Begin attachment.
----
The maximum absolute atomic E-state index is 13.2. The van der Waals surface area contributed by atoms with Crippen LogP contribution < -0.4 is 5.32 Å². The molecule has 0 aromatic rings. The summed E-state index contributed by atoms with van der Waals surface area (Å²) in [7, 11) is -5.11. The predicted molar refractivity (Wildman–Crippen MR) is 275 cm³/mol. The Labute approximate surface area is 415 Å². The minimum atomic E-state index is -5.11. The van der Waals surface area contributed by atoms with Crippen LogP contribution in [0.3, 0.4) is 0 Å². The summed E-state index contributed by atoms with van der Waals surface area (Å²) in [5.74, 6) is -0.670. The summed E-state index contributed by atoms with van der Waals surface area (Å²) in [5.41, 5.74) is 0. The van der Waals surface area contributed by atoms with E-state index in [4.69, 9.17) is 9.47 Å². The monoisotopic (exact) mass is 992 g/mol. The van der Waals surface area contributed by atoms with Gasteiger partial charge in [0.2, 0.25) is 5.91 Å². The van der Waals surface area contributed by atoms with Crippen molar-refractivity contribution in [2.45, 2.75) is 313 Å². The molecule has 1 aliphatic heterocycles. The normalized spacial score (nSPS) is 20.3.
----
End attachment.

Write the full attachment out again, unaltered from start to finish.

The maximum absolute atomic E-state index is 13.2. The van der Waals surface area contributed by atoms with Crippen LogP contribution < -0.4 is 5.32 Å². The molecule has 0 aromatic rings. The summed E-state index contributed by atoms with van der Waals surface area (Å²) in [7, 11) is -5.11. The predicted molar refractivity (Wildman–Crippen MR) is 275 cm³/mol. The Labute approximate surface area is 415 Å². The minimum atomic E-state index is -5.11. The van der Waals surface area contributed by atoms with Crippen LogP contribution in [0.3, 0.4) is 0 Å². The summed E-state index contributed by atoms with van der Waals surface area (Å²) in [5.74, 6) is -0.670. The summed E-state index contributed by atoms with van der Waals surface area (Å²) in [5.41, 5.74) is 0. The van der Waals surface area contributed by atoms with E-state index in [4.69, 9.17) is 9.47 Å². The monoisotopic (exact) mass is 992 g/mol. The van der Waals surface area contributed by atoms with Gasteiger partial charge in [0.2, 0.25) is 5.91 Å². The van der Waals surface area contributed by atoms with Crippen molar-refractivity contribution in [2.45, 2.75) is 313 Å². The molecule has 1 aliphatic heterocycles. The normalized spacial score (nSPS) is 20.3.